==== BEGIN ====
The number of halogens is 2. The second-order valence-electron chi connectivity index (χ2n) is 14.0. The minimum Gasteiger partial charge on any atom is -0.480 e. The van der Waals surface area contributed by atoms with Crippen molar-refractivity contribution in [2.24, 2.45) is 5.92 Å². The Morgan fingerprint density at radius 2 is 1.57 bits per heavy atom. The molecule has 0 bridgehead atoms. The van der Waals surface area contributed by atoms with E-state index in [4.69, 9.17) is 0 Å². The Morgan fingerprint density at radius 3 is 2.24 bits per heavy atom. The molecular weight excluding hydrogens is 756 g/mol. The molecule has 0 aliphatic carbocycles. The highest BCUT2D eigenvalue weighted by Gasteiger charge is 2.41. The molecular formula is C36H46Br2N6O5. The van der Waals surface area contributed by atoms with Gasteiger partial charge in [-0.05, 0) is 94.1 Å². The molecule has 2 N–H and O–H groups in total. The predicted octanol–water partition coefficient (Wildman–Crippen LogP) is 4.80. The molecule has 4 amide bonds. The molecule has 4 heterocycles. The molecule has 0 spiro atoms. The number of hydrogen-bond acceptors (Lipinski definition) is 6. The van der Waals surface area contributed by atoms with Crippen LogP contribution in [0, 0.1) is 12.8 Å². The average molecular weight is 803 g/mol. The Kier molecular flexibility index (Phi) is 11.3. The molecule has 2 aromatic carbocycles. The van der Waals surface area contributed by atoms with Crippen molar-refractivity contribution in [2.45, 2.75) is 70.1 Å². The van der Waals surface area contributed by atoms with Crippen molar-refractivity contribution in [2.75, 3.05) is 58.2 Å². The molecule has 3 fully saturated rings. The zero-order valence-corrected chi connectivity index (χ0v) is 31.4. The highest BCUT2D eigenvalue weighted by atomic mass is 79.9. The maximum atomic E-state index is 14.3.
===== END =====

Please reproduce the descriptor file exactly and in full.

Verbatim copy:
The number of halogens is 2. The second-order valence-electron chi connectivity index (χ2n) is 14.0. The minimum Gasteiger partial charge on any atom is -0.480 e. The van der Waals surface area contributed by atoms with Crippen molar-refractivity contribution in [2.24, 2.45) is 5.92 Å². The Morgan fingerprint density at radius 2 is 1.57 bits per heavy atom. The molecule has 0 bridgehead atoms. The van der Waals surface area contributed by atoms with E-state index in [4.69, 9.17) is 0 Å². The Morgan fingerprint density at radius 3 is 2.24 bits per heavy atom. The molecular weight excluding hydrogens is 756 g/mol. The molecule has 0 aliphatic carbocycles. The highest BCUT2D eigenvalue weighted by Gasteiger charge is 2.41. The molecular formula is C36H46Br2N6O5. The van der Waals surface area contributed by atoms with Gasteiger partial charge in [-0.05, 0) is 94.1 Å². The molecule has 2 N–H and O–H groups in total. The predicted octanol–water partition coefficient (Wildman–Crippen LogP) is 4.80. The molecule has 4 amide bonds. The molecule has 4 heterocycles. The molecule has 0 spiro atoms. The number of hydrogen-bond acceptors (Lipinski definition) is 6. The van der Waals surface area contributed by atoms with Crippen LogP contribution in [0, 0.1) is 12.8 Å². The average molecular weight is 803 g/mol. The Kier molecular flexibility index (Phi) is 11.3. The molecule has 2 aromatic carbocycles. The van der Waals surface area contributed by atoms with Crippen molar-refractivity contribution in [2.45, 2.75) is 70.1 Å². The van der Waals surface area contributed by atoms with Crippen molar-refractivity contribution in [2.75, 3.05) is 58.2 Å². The molecule has 3 fully saturated rings. The zero-order valence-corrected chi connectivity index (χ0v) is 31.4. The highest BCUT2D eigenvalue weighted by atomic mass is 79.9. The maximum atomic E-state index is 14.3.